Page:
• Distinguishing between the different types of information useful for solving the problem
  • Recalling similar problems that have already been solved
  • Becoming aware of his or her previous representations
  • Drawing a diagram for the problem or illustrating it 
  • Formulating questions 
  • Putting forward hypotheses
  • Exploring various ways of solving the problem 
  • Anticipating the results of his or her approach 
  • Imagining solutions to a problem in light of his or her explanations
  • Taking into account the constraints involved in solving a problem or making an object
  • Examining his or her mistakes in order to identify their source
  • Using different types of reasoning (e.g. induction, deduction, inference, comparison, classification)
  • Using empirical approaches (e.g. trial and error, analysis, exploration using one’s senses
  • Using different sources of information
  • Validating sources of information

Suggestions for Using Information and Communications Technologies

  • Using the Internet to access Web sites related to science and technology

Social Sciences

Iroquoian Society Between 1500 and 1745

  • Territory occupied, elements of the way of life, use of European products, religion, European diseases

Researching and Working with Information in Geography and History

  • Defining the problem
  • Drawing on previous learnings
  • Considering research strategies that will lead to a solution
  • Selecting useful questions
  • Locating sources of information
  • Distinguishing between facts and opinions
  • Criticizing data

Techniques Specific to Geography

  • Reading maps
  • Interpreting maps
  • Using spatial reference points
  • Orienting a map
  • Locating a place on a map, on a globe of the world, in an atlas
  • Interpreting illustrated documents (illustrations, sketches, posters, etc.)
  • Interpreting climate charts

Physical Education and Health

Lifestyle Habits

  • Mental relaxation

 

Click on the headings below to see a description of all the core lessons for this grade

Cross-Curricular Competencies

The Critical Thinking and Evaluating Information lessons on Kids Boost Immunity are aligned with the Cross-Curricular Competencies. This includes (but not limited to):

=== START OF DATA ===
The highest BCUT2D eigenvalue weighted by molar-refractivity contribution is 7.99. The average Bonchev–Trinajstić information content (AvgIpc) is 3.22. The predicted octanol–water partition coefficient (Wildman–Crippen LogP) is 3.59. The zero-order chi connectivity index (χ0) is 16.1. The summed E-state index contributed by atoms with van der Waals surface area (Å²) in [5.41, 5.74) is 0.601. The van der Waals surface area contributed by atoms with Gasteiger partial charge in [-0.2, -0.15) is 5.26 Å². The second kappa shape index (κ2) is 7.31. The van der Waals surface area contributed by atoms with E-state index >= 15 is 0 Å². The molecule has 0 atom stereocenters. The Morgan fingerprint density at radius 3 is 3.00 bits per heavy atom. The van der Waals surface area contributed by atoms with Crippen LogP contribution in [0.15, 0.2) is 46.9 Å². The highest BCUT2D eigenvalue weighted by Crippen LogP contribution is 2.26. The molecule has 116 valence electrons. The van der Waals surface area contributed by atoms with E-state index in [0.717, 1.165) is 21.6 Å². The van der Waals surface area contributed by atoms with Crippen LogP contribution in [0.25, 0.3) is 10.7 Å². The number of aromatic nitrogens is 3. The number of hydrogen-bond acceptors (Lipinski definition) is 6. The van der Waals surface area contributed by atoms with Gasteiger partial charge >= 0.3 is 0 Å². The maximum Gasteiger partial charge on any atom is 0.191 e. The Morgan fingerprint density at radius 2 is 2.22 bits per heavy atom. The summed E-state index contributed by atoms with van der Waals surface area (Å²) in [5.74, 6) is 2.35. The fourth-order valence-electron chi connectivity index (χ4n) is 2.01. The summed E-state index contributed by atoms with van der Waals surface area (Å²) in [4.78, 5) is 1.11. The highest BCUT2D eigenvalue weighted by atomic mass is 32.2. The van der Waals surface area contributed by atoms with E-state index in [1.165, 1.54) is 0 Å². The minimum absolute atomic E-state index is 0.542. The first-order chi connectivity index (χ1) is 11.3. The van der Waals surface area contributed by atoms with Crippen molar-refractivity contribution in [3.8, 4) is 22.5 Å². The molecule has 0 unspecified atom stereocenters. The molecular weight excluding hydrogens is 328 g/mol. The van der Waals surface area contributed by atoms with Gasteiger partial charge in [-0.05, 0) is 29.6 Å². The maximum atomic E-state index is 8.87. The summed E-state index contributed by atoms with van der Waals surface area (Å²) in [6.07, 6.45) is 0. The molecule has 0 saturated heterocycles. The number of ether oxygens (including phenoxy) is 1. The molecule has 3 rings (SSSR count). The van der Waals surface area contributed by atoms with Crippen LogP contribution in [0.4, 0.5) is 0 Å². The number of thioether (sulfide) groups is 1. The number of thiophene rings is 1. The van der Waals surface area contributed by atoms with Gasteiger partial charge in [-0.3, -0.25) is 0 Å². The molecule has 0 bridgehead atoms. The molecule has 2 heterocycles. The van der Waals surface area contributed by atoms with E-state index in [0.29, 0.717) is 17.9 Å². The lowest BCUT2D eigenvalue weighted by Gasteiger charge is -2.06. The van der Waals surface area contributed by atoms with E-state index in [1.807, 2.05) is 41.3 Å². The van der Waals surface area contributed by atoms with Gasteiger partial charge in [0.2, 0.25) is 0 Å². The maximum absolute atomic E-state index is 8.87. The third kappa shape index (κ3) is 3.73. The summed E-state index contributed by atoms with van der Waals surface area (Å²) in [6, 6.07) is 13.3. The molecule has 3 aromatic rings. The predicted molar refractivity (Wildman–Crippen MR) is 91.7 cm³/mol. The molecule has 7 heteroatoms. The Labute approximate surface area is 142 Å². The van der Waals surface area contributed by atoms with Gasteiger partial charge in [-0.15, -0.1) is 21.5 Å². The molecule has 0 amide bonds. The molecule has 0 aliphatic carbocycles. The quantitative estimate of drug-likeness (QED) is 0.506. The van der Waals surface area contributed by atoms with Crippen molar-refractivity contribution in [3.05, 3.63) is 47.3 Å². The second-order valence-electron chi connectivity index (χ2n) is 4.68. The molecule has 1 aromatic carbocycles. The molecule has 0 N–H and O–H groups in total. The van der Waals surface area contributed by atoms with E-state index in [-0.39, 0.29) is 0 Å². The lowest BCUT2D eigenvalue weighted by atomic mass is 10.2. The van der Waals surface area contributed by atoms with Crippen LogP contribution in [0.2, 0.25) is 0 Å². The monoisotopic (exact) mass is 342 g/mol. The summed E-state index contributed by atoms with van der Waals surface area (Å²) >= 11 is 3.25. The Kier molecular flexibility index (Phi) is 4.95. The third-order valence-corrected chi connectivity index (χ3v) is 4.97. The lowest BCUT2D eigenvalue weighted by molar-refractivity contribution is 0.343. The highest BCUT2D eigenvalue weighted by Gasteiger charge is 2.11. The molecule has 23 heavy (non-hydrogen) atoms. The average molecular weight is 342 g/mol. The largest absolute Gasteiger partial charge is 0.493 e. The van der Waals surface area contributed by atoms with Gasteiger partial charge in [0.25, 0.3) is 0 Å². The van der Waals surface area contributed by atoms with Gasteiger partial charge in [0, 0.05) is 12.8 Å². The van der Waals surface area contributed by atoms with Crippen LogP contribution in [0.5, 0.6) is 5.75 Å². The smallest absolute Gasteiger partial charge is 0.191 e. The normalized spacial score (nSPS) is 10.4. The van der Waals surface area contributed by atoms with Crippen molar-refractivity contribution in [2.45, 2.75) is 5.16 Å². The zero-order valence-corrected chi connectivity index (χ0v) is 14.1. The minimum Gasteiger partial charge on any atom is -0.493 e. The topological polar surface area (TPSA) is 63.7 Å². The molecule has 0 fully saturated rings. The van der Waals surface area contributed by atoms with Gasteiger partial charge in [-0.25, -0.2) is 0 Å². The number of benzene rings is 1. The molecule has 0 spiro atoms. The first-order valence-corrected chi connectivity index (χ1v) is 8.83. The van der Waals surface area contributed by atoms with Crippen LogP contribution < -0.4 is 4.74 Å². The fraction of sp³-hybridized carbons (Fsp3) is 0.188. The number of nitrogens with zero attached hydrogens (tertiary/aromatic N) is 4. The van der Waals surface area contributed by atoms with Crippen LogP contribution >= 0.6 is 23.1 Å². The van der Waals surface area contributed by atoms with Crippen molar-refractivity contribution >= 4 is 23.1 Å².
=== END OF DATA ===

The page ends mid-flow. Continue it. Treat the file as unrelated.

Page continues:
• To gather information. To select appropriate information sources. To compare information from different sources. To make connections between what they already know and new information. To distinguish between essential and secondary information.
  • To recognize various information sources. To explore various sources and understand the use of each. To question information sources.
  • To put information to use. To imagine possible uses. To formulate questions. To answer his/her questions using the information gathered. To consider new uses. To respect copyright. To use the information in new contexts.
  • To analyze the components of a situational problem. To identify the context and the main elements of the situational problem and to make connections among them. To recognize similarities to situational problems solved previously
  • To adopt a flexible approach. To redo the preceding steps in the same or a different order as many times as necessary in order to solve the problem.
  • To test a solution. To choose a possible solution, apply it and evaluate its effectiveness. To choose and test another possible solution if necessary.
  • To formulate possible solutions. To list and classify possible solutions. To consider the appropriateness of each solution. To consider its requirements and consequences. To imagine the situational problem solved.
  • To evaluate the procedure used. To review the steps taken. To identify successful strategies and analyze the difficulties encountered.